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Jewish Heritage: The Oral Histories - Cuba Family Archives

MEMOIRIST:                      HELEN EISEMANN ALEXANDER

INTERVIEWER:                 SANDY LEFF

DATE:                                 NOVEMBER 29, 1993; DECEMBER 28, 1993    

LOCATION:                        HOME OF HELEN EISEMANN ALEXANDER

Transcript (PDF)

BIOGRAPHY

Helen’s paternal grandparents were from Germany and came to the United States as children. They lived on Long Island, New York, when Helen was growing up. Her grandfather owned an ostrich feather business. At that time, it was fashionable for women to wear the feathers on their hats and on dress sleeves and hems. Helen did not know her maternal grandparents, who also came to the United States from Germany, since they had died before she was born.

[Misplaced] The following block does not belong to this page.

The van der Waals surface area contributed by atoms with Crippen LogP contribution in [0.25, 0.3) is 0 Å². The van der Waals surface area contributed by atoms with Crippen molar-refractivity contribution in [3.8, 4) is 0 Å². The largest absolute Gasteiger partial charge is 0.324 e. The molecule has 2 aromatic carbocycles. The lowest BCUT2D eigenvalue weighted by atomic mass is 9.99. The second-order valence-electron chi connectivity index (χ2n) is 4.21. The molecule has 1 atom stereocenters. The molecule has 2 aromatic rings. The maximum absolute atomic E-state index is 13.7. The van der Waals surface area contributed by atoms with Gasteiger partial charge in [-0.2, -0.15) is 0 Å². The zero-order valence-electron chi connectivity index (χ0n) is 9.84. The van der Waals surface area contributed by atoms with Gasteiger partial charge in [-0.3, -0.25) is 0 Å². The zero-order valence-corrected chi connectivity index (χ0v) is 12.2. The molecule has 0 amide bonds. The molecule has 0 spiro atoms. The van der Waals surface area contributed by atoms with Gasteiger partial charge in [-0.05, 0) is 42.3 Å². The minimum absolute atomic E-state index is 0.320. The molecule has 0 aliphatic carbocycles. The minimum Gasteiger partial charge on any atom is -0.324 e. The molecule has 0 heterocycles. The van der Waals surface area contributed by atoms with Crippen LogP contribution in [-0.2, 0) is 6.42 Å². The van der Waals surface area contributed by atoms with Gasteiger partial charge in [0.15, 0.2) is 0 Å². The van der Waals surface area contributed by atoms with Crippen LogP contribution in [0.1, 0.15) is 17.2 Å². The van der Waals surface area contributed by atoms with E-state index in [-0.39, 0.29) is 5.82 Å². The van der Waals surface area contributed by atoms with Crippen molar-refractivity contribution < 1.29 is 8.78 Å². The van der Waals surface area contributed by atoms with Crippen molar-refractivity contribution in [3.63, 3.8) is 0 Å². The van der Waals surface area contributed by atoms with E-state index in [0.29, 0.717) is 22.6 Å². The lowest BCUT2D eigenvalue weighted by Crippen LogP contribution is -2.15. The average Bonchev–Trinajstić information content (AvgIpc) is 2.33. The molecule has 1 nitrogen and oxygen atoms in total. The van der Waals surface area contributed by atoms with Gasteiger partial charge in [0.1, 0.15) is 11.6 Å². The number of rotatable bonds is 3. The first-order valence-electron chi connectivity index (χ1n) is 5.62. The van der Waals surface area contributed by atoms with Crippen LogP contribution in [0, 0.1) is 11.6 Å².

Helen’s mother, Josephine Lowenstein, was born in Atlanta, Georgia, and her father, Alexander Eisemann was from New York City, New York. Helen was born at home in Manhattan, New York City, New York, on January 13, 1992, and she had one younger brother. In 1922, her father started the Freed-Eisemann Radio Corp., which manufactured some of the first radios in the country. He was outspoken against antisemitism and was one of the founders of the Anti-Defamation League.

Although Helen’s family did not observe Jewish rituals in the home, they identified strongly as Jews. Helen had fond memories of Passover seders and celebrating Hanukkah at her grandparents’ home on Long Island and continued those traditions with her children and grandchildren. Helen’s parents also had a very large Christmas tree in their home every year, which they did not consider to be religious, and Helen continued that tradition, as well.